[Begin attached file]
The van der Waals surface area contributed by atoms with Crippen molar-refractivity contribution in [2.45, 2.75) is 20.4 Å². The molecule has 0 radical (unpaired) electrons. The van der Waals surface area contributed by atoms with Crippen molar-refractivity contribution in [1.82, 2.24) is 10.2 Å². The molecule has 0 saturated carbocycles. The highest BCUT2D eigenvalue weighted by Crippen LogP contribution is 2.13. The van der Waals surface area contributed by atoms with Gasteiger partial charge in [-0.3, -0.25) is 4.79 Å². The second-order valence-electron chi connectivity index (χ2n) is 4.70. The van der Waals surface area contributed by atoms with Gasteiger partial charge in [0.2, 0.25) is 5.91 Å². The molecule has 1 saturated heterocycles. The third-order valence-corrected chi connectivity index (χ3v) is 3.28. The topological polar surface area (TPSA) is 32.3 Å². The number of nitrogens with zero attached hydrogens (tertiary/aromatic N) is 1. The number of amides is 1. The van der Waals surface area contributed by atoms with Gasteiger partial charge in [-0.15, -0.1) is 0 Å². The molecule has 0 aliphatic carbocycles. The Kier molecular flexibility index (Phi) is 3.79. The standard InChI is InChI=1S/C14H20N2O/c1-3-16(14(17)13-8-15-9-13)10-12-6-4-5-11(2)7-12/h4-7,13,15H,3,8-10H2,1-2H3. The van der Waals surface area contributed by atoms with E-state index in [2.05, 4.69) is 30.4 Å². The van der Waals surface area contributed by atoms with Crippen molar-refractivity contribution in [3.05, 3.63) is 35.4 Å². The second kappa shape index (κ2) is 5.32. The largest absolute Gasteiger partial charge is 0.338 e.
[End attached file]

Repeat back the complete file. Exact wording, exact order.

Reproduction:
The van der Waals surface area contributed by atoms with Crippen molar-refractivity contribution in [2.45, 2.75) is 20.4 Å². The molecule has 0 radical (unpaired) electrons. The van der Waals surface area contributed by atoms with Crippen molar-refractivity contribution in [1.82, 2.24) is 10.2 Å². The molecule has 0 saturated carbocycles. The highest BCUT2D eigenvalue weighted by Crippen LogP contribution is 2.13. The van der Waals surface area contributed by atoms with Gasteiger partial charge in [-0.3, -0.25) is 4.79 Å². The second-order valence-electron chi connectivity index (χ2n) is 4.70. The van der Waals surface area contributed by atoms with Gasteiger partial charge in [0.2, 0.25) is 5.91 Å². The molecule has 1 saturated heterocycles. The third-order valence-corrected chi connectivity index (χ3v) is 3.28. The topological polar surface area (TPSA) is 32.3 Å². The number of nitrogens with zero attached hydrogens (tertiary/aromatic N) is 1. The number of amides is 1. The van der Waals surface area contributed by atoms with Gasteiger partial charge in [-0.15, -0.1) is 0 Å². The molecule has 0 aliphatic carbocycles. The Kier molecular flexibility index (Phi) is 3.79. The standard InChI is InChI=1S/C14H20N2O/c1-3-16(14(17)13-8-15-9-13)10-12-6-4-5-11(2)7-12/h4-7,13,15H,3,8-10H2,1-2H3. The van der Waals surface area contributed by atoms with E-state index in [2.05, 4.69) is 30.4 Å². The van der Waals surface area contributed by atoms with Crippen molar-refractivity contribution in [3.05, 3.63) is 35.4 Å². The second kappa shape index (κ2) is 5.32. The largest absolute Gasteiger partial charge is 0.338 e.